Moore’s Law for Solar Power?

Here are two items that were forwarded to me by friends—Mike Stay and Greg Egan. First:

• Ramez Naam, The Moore’s Law of solar energy, Scientific American guest blog, 16 March 2011.

Executive summary: solar cost per watt is dropping on an exponential curve, and will drop below coal by 2020. As usual we see some graphs where the past is fairly wiggly:

while the future is a smooth and mathematically simple, starting tomorrow:

Both these graphs show the price per watt of photovoltaic solar modules (not counting installation), measured in 2009 dollars. Both graphs are logarithmic, so an exponential decline in price per watt would show up as a straight line.

Of course, anyone can draw a curve through points. The question is whether experts can see a way to keep the trend going!

On this, the author writes:

While in the earlier part of this decade prices flattened for a few years, the sharp decline in 2009 made up for that and put the price reduction back on track. Data from 2010 (not included above) shows at least a 30 percent further price reduction, putting solar prices ahead of this trend.

He also writes:

We should always be careful of extrapolating trends out, of course. Natural processes have limits. Phenomena that look exponential eventually level off or become linear at a certain point. Yet physicists and engineers in the solar world are optimistic about their roadmaps for the coming decade. The cheapest solar modules, not yet on the market, have manufacturing costs under \$1 per watt, making them contenders – when they reach the market – for breaking the 12 cents per Kwh mark.

The exponential trend in solar watts per dollar has been going on for at least 31 years now. If it continues for another 8-10, which looks extremely likely, we’ll have a power source which is as cheap as coal for electricity, with virtually no carbon emissions. If it continues for 20 years, which is also well within the realm of scientific and technical possibility, then we’ll have a green power source which is half the price of coal for electricity.

What do you think? Is this for real?

By the way, Naam’s blog post has a chart showing efficiencies of various solar cell technologies. It’s unreadably small, but here’s a version you can click to enlarge:

What I want to caution you about is that some of the more efficient solar cells use expensive materials for which the world supply is limited. For more on this see

Photovoltaic solar power, Azimuth Wiki: efficiency and physics of solar cells.

Here’s another article:

• Kevin Bullis, More Power from Rooftop Solar: A startup says technology inspired by RAID hard drives can boost power output by up to 50 percent, Technology Review, 29 April 2011.

Immediately below the headline they tone down the claim slightly, saying “25 to 50 percent”. But that’s still a lot. The idea sounds nice, too:

Solar cells have become more efficient in recent years, but much of the improvement has gone to waste because of the way solar cells are put together in solar panels, the way the panels are wired together, and the way the electricity is converted into AC power for use in homes or on the grid. Typically, the power output from a string of solar cells is limited by the lowest-performing cell. So if a shadow falls on just one cell in a panel, the power output of the whole system drops dramatically. And failure at any point in the string can shut down the whole system.

TenKsolar has opted for a more complex wiring system—inspired by a reliable type of computer memory known as RAID (for “redundant array of independent disks”), in which hard disks are connected in ways that maintain performance even if some fail. TenKsolar’s design allows current to take many different paths through a solar-panel array, thus avoiding bottlenecks at low-performing cells and making it possible to extract far more of the electricity that the cells produce.

19 Responses to Moore’s Law for Solar Power?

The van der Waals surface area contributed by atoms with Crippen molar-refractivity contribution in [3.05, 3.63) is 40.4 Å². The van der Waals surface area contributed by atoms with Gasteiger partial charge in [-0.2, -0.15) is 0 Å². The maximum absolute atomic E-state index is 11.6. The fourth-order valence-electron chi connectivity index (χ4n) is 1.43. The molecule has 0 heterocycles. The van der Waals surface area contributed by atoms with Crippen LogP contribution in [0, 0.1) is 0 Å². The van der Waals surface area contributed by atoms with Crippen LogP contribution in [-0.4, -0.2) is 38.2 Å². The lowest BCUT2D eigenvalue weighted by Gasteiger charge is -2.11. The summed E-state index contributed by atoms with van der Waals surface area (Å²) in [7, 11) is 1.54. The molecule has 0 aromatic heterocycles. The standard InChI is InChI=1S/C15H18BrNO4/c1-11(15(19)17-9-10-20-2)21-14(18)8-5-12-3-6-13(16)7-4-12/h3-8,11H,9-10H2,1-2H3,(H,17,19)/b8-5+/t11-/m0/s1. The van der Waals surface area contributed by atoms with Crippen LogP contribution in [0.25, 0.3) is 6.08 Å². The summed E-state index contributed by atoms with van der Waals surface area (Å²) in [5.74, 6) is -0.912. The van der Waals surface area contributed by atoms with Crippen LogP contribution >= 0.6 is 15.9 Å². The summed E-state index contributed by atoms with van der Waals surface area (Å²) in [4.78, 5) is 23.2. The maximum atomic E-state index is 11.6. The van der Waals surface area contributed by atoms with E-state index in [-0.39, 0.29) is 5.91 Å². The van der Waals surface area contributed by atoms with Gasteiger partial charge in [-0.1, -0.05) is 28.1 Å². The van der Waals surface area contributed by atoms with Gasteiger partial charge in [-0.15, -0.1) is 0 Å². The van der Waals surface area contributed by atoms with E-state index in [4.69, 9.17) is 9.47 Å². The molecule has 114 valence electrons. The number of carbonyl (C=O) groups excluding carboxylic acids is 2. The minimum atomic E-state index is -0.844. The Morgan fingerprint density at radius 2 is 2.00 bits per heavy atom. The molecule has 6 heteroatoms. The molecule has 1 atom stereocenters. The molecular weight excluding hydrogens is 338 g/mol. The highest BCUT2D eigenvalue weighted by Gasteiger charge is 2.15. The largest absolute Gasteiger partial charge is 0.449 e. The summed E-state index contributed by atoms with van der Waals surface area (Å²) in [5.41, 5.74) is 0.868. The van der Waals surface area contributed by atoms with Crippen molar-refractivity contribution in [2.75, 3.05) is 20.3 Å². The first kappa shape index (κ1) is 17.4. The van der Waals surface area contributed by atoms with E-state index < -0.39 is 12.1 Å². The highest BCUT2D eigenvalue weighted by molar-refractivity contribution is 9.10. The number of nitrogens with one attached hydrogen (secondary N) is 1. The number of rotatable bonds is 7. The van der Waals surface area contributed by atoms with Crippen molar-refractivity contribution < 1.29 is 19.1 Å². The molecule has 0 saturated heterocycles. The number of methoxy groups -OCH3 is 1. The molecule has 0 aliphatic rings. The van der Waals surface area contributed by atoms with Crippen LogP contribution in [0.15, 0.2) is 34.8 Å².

1. Nameless says:

This is certainly great progress. But we need another 5 years along this trend before PV can start making a dent. Consider that, at \$3/watt and assuming ideal conditions (desert climate and extremely expensive electricity, \$0.28/kwh on the margin, of inland Southern California, zero installation & equipment costs), each \$1 invested up front in residential PV will generate 10 to 15 cents a year in profit.

And the assumption of zero installation and equipment costs is not quite accurate either. In a typical residential-size PV installation, just the grid-tie inverter and the mounting hardware can add up to \$1.5/watt. And installation contractors might easily charge \$2..3/watt on top of that.

I can’t say whether PV will get cheap enough to be employed on a mass scale by utility companies, but there are significant costs beyond the price of the panel itself which might keep PV from widespread adoption in the foreseeable future.

2. Frederik De Roo says:

The exponential trend in solar watts per dollar has been going on for at least 31 years now.

But isn’t a decreasing exponential trend easier to achieve than a decreasing linear trend? In this sense the reference to Moore’s law makes the achievement sound more impressive than it actually is, because a growing exponential trend is much harder to achieve than a growing linear one.

Btw, is it Azimuth Wiki or Azimuth Library?

• Think of it another way: can watts-per-dollar *increase* exponentially?

• … because it’s dollars-per-watt that has decreased.

• John Baez says:

Frederik wrote:

But isn’t a decreasing exponential trend easier to achieve than a decreasing linear trend? In this sense the reference to Moore’s law makes the achivement sound more impressive than it actually is…

I think this achievement is comparable to Moore’s law. Moore’s original law said that “the density of transistors at which the cost per transistor is the lowest” keeps growing exponentially. But if the cost per transistor stayed the same or went up, we wouldn’t be so excited about Moore’s law! In practice, what really matters about Moore’s law is that the price of doing certain things—computing, storing information—keeps dropping exponentially.

Of course a linearly decreasing cost would be even more exciting, because then the cost would drop to zero in finite time! But that’s not really relevant.

Azimuth Wiki or Azimuth Library?

The Azimuth Library is a subset of the Azimuth Wiki: click for some explanations.

3. Speed says:

The economics of solar power are complex with the second important variable (after dollars per watt) being areal power density. Even free cells aren’t very useful if it takes an acre to power my house.

Lawrence Berkeley Labs publishes an annual report,”Tracking the Sun” and they’re up to issue III with data through 2009. It’s hefty.